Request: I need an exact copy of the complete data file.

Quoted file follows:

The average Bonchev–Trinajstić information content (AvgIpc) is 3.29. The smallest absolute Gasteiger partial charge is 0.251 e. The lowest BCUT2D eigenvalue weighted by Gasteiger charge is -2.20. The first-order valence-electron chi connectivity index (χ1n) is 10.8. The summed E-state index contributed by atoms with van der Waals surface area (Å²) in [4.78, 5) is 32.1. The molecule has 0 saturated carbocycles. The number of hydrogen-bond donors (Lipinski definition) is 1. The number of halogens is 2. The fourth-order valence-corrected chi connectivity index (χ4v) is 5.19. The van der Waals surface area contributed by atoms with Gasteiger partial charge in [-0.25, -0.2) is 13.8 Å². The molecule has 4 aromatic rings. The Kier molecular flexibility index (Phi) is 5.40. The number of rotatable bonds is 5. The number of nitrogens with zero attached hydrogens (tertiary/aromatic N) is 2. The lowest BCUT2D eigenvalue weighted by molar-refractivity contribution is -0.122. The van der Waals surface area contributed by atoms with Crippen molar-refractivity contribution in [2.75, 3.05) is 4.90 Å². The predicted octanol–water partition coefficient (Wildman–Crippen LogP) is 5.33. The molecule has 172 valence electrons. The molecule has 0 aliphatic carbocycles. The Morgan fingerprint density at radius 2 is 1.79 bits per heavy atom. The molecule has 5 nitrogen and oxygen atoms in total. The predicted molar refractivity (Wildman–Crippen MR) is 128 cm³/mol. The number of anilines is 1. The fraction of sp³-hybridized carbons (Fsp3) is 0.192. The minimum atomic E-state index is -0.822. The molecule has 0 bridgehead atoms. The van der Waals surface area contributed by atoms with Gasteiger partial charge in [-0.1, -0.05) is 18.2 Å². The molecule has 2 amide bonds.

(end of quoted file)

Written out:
The average Bonchev–Trinajstić information content (AvgIpc) is 3.29. The smallest absolute Gasteiger partial charge is 0.251 e. The lowest BCUT2D eigenvalue weighted by Gasteiger charge is -2.20. The first-order valence-electron chi connectivity index (χ1n) is 10.8. The summed E-state index contributed by atoms with van der Waals surface area (Å²) in [4.78, 5) is 32.1. The molecule has 0 saturated carbocycles. The number of hydrogen-bond donors (Lipinski definition) is 1. The number of halogens is 2. The fourth-order valence-corrected chi connectivity index (χ4v) is 5.19. The van der Waals surface area contributed by atoms with Gasteiger partial charge in [-0.25, -0.2) is 13.8 Å². The molecule has 4 aromatic rings. The Kier molecular flexibility index (Phi) is 5.40. The number of rotatable bonds is 5. The number of nitrogens with zero attached hydrogens (tertiary/aromatic N) is 2. The lowest BCUT2D eigenvalue weighted by molar-refractivity contribution is -0.122. The van der Waals surface area contributed by atoms with Crippen molar-refractivity contribution in [2.75, 3.05) is 4.90 Å². The predicted octanol–water partition coefficient (Wildman–Crippen LogP) is 5.33. The molecule has 172 valence electrons. The molecule has 0 aliphatic carbocycles. The Morgan fingerprint density at radius 2 is 1.79 bits per heavy atom. The molecule has 5 nitrogen and oxygen atoms in total. The predicted molar refractivity (Wildman–Crippen MR) is 128 cm³/mol. The number of anilines is 1. The fraction of sp³-hybridized carbons (Fsp3) is 0.192. The minimum atomic E-state index is -0.822. The molecule has 0 bridgehead atoms. The van der Waals surface area contributed by atoms with Gasteiger partial charge in [-0.1, -0.05) is 18.2 Å². The molecule has 2 amide bonds.